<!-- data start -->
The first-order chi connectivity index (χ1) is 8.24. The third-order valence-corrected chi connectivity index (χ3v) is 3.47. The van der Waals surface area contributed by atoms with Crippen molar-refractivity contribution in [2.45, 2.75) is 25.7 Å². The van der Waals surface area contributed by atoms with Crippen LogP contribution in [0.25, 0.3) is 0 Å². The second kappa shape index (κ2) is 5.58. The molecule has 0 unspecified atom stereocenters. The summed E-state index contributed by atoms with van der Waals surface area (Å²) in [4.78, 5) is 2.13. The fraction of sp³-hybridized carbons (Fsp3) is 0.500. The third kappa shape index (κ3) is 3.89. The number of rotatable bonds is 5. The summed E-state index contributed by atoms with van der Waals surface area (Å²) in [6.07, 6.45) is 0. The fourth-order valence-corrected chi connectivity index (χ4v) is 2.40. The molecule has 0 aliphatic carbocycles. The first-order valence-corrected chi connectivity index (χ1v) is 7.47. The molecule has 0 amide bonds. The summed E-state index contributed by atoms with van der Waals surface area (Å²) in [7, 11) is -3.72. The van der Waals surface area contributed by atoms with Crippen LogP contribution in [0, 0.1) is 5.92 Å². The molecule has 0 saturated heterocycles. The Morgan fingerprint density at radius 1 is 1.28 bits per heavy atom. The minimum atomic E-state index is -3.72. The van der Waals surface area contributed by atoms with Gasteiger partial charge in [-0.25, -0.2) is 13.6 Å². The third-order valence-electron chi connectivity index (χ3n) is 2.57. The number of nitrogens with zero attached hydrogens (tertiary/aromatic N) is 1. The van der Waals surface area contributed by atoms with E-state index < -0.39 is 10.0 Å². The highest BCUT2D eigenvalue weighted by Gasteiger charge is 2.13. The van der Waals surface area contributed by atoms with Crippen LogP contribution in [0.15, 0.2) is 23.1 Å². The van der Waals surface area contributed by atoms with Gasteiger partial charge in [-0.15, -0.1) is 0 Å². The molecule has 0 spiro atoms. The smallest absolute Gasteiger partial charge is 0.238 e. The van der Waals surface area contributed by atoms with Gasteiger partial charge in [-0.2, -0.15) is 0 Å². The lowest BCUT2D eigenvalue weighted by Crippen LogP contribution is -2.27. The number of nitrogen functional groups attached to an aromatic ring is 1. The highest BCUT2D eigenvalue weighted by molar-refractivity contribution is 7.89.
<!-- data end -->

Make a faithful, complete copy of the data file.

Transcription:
The first-order chi connectivity index (χ1) is 8.24. The third-order valence-corrected chi connectivity index (χ3v) is 3.47. The van der Waals surface area contributed by atoms with Crippen molar-refractivity contribution in [2.45, 2.75) is 25.7 Å². The van der Waals surface area contributed by atoms with Crippen LogP contribution in [0.25, 0.3) is 0 Å². The second kappa shape index (κ2) is 5.58. The molecule has 0 unspecified atom stereocenters. The summed E-state index contributed by atoms with van der Waals surface area (Å²) in [4.78, 5) is 2.13. The fraction of sp³-hybridized carbons (Fsp3) is 0.500. The third kappa shape index (κ3) is 3.89. The number of rotatable bonds is 5. The summed E-state index contributed by atoms with van der Waals surface area (Å²) in [6.07, 6.45) is 0. The fourth-order valence-corrected chi connectivity index (χ4v) is 2.40. The molecule has 0 aliphatic carbocycles. The first-order valence-corrected chi connectivity index (χ1v) is 7.47. The molecule has 0 amide bonds. The summed E-state index contributed by atoms with van der Waals surface area (Å²) in [7, 11) is -3.72. The van der Waals surface area contributed by atoms with Crippen LogP contribution in [0, 0.1) is 5.92 Å². The molecule has 0 saturated heterocycles. The Morgan fingerprint density at radius 1 is 1.28 bits per heavy atom. The minimum atomic E-state index is -3.72. The van der Waals surface area contributed by atoms with Gasteiger partial charge in [-0.25, -0.2) is 13.6 Å². The third-order valence-electron chi connectivity index (χ3n) is 2.57. The number of nitrogens with zero attached hydrogens (tertiary/aromatic N) is 1. The van der Waals surface area contributed by atoms with E-state index < -0.39 is 10.0 Å². The highest BCUT2D eigenvalue weighted by Gasteiger charge is 2.13. The van der Waals surface area contributed by atoms with Crippen LogP contribution in [0.15, 0.2) is 23.1 Å². The van der Waals surface area contributed by atoms with Gasteiger partial charge in [-0.15, -0.1) is 0 Å². The molecule has 0 spiro atoms. The smallest absolute Gasteiger partial charge is 0.238 e. The van der Waals surface area contributed by atoms with Gasteiger partial charge in [-0.2, -0.15) is 0 Å². The lowest BCUT2D eigenvalue weighted by Crippen LogP contribution is -2.27. The number of nitrogen functional groups attached to an aromatic ring is 1. The highest BCUT2D eigenvalue weighted by molar-refractivity contribution is 7.89.